Editor’s Note: This piece contains a description of domestic violence, which could be triggering to some.
In a densely populated walking city like New York, life happens outdoors. People use their stoops, sidewalks and local parks as their living rooms ― especially in the summer ― which can contribute to an amazing sense of connectedness and community.
It can also make walking home from the subway at night feel like that opening villager scene in “Beauty and the Beast,” except instead of everybody yelling “Bonjour!” they’re sexually harassing you.
So many people eating, drinking and generally living on top of one another also means that sometimes you witness some pretty intense interpersonal conflict and even violence, whether it’s a fight breaking out on the subway or a man putting his hands on a woman during an argument. I’ve seen the latter twice in my 20 years in New York City, and both times, I went into sort of a rage blackout that surprised me, since I’m the kind of person who just eats what I get when the waiter gets my order wrong.
The first time, I was a college student and I followed a couple for a few blocks while the guy shoved and threatened his girlfriend. I felt compelled to “keep an eye” on the situation. But as a 20-year-old, I had no idea how to help and was relieved when the guy finally stormed away.
The second time was a few weeks ago, in the middle of the day at a small playground in my Brooklyn neighborhood where I was caring for my 9-year-old son and two of his friends by myself. The playground was sparsely populated for a Friday afternoon ― there were just a couple of other solo moms with their very small kids running through the sprinkler and climbing on the jungle gym.
For the better part of an hour, a couple was sitting on a bench in a remote corner of the playground having an argument. As things got more heated, the kids came over to tell me people were yelling at each other, and some of the moms started to exchange eye contact.
“Do you come to this playground a lot? Have you ever seen them here before?” a mom asked as she approached me with her phone in hand. “I’m thinking about calling someone.”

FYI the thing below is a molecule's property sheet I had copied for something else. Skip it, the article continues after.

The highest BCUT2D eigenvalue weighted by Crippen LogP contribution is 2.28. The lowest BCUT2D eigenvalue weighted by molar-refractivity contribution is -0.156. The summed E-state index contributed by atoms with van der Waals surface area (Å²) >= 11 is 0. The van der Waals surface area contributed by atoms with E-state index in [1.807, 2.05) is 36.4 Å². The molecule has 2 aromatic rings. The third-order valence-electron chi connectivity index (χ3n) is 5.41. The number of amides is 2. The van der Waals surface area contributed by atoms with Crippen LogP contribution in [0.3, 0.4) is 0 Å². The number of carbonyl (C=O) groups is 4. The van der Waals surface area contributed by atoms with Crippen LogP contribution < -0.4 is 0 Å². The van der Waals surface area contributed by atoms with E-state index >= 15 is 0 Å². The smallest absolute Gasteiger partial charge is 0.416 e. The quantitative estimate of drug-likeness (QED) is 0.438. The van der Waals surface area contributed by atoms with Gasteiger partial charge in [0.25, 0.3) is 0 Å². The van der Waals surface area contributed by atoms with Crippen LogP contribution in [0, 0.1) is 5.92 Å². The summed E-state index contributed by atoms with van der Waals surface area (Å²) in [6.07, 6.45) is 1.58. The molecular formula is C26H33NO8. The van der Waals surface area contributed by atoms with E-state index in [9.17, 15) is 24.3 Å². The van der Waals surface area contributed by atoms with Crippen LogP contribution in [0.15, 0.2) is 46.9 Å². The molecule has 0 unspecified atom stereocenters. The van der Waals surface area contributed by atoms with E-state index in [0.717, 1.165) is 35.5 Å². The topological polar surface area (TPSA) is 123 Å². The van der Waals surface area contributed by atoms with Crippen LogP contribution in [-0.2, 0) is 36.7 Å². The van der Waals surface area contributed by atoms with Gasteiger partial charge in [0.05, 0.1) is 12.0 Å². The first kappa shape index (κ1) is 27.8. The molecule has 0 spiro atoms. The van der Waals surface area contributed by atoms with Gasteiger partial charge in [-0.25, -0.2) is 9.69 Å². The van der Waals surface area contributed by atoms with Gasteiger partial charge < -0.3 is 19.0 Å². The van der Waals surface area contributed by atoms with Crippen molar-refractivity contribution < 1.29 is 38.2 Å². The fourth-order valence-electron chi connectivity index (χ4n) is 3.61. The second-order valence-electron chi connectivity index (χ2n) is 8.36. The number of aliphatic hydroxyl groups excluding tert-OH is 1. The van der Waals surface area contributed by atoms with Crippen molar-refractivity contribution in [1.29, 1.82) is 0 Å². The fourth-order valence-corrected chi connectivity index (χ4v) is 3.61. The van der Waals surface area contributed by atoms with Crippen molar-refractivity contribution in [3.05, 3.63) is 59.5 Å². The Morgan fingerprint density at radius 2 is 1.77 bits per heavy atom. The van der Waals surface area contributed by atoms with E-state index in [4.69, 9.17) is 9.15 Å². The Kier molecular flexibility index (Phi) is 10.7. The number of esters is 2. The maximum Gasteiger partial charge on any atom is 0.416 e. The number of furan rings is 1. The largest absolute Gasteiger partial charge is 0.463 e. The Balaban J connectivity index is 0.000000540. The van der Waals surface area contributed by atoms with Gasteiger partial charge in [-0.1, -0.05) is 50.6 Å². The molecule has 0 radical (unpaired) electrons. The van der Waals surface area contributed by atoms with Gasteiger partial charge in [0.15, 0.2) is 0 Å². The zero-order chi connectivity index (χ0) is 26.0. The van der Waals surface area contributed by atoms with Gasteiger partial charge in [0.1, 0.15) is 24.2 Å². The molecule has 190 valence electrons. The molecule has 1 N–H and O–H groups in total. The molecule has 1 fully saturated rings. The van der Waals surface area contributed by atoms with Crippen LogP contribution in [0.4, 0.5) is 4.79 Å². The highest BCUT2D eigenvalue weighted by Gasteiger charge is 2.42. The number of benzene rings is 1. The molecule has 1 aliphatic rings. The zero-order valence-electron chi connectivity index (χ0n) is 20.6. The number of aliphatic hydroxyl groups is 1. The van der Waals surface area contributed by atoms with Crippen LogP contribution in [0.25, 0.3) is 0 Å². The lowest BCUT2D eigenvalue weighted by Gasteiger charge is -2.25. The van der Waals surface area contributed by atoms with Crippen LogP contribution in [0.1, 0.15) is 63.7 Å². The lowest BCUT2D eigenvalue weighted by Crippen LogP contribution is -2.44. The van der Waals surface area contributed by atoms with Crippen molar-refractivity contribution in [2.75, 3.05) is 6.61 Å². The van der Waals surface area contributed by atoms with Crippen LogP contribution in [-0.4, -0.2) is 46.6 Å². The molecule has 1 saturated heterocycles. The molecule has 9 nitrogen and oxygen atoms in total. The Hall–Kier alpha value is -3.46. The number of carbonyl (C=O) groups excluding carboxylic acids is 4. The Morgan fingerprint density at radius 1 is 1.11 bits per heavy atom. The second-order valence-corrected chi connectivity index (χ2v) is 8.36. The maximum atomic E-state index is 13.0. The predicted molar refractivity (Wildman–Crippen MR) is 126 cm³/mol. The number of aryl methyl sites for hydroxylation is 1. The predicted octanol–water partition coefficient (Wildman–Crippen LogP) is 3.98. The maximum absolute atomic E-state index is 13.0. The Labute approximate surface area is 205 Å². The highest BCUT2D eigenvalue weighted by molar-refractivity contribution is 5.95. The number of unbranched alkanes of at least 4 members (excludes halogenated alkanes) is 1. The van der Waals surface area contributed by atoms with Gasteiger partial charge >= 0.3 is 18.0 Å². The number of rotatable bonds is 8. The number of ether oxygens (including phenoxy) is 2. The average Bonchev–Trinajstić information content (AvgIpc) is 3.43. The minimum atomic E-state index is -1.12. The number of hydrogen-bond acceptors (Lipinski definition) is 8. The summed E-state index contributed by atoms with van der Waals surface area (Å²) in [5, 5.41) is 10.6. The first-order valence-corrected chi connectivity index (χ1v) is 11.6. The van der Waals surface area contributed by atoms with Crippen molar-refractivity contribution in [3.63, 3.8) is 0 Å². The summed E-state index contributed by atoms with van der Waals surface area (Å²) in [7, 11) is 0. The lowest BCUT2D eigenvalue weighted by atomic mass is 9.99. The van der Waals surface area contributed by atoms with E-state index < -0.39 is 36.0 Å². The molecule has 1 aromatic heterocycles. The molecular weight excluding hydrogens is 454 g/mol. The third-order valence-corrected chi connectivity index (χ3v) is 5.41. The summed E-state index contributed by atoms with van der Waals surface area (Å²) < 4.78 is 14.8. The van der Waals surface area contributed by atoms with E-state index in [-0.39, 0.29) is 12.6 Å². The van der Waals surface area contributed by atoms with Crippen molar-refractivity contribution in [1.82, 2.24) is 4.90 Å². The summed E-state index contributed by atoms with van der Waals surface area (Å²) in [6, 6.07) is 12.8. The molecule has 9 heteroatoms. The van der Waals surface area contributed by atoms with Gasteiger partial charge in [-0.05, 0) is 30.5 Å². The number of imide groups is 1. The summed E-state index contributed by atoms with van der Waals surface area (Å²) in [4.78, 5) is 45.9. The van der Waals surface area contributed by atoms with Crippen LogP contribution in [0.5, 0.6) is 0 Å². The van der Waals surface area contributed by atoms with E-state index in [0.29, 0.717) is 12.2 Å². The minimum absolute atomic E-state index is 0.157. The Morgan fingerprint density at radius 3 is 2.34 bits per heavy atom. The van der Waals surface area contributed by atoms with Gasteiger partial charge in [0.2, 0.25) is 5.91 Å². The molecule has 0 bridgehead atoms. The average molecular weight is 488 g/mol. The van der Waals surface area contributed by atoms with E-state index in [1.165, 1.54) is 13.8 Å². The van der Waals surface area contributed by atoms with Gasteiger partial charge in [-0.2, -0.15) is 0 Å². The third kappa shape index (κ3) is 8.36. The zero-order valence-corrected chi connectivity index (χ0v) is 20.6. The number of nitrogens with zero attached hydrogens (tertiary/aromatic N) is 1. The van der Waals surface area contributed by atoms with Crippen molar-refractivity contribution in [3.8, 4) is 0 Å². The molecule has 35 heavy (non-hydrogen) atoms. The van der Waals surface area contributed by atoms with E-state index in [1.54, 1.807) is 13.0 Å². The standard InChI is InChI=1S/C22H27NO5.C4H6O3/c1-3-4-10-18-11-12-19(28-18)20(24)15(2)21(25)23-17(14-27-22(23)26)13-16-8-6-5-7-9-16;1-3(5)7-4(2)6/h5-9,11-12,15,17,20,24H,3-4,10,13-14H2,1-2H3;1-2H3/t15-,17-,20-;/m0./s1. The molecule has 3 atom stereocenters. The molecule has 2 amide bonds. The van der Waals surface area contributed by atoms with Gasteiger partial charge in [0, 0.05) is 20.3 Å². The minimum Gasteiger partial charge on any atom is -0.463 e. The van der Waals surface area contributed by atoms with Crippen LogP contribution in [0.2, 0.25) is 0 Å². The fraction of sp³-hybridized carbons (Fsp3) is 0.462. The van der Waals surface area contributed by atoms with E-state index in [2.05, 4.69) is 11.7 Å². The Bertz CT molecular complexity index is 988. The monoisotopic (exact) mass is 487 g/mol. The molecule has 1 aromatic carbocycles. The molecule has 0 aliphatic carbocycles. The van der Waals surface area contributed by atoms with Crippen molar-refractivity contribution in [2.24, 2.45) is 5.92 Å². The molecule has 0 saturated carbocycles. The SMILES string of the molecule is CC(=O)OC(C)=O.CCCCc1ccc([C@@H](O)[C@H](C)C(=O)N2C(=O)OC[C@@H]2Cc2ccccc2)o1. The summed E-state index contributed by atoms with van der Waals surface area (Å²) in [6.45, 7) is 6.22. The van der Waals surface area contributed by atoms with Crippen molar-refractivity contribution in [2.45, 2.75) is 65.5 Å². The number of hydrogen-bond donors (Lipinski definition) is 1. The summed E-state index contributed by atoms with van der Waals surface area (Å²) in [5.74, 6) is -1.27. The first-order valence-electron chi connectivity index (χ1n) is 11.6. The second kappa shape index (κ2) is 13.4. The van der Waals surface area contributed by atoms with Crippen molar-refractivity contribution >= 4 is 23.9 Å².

I looked at the couple, who were very young, and Black, and then at my kid and his friends, who are also Black, and sincerely hoped she did not.
I sent the kids over to the basketball court, where they were in sight but away from the situation, and kept one eye on the fight, which continued to escalate until the couple was standing and moving around the playground as they yelled.
Suddenly, the guy reached out and gave the woman a hard shove. I instinctually rose to my feet, then realized I had no idea what to do. There was no one else around but the two other mothers, each juggling kids much younger than mine. I stood there frozen for a minute.
“HEY! Are you OK?” I finally settled on yelling.
“Me? Oh yeah, I’m fine,” the woman responded, as if I’d just seen something nonchalant, like her tripping on a subway stair.
They sat back down, and for a minute, things seemed to have been defused, but a few seconds, later they were back up — and the man escalated to punching the woman repeatedly in the torso. This time, I charged the distance across the playground without thinking, stopping about 10 feet away from them and yelling at him to get away from her. Ignoring me completely, he continued to beat this woman in broad daylight without a care in the world.
I had tunnel vision. The world narrowed down to me, this man and woman, and the distance between us. I was acting on complete adrenaline and some kind of primal instincts kicked in like I was an antelope visually tracking a lion.
“Listen, you gotta take your hands off her,” I tried. “I really don’t want to call the cops, but you’ve gotta take your hands off her.”
In response, he grabbed a bucket of water some child had left in the splash pad, dumped the entire thing on her, and then pushed the empty bucket onto her head. As I continued to plead with him, he pushed her against a chain-link fence and ripped her entire shirt off until she was standing there in her bra with one strap torn loose.
She turned and looked me in the eye and spoke: “Call the cops.”
“I had tunnel vision. The world narrowed down to me, this man and woman, and the distance between us. I was acting on complete adrenaline.”
I dialed 911, running to the playground entrance to read its name off the plaque. I’d been coming to this playground for my son’s entire life and had never known what it was actually called ― all the kids and parents referred to it as “froggy park” for what remain mysterious reasons.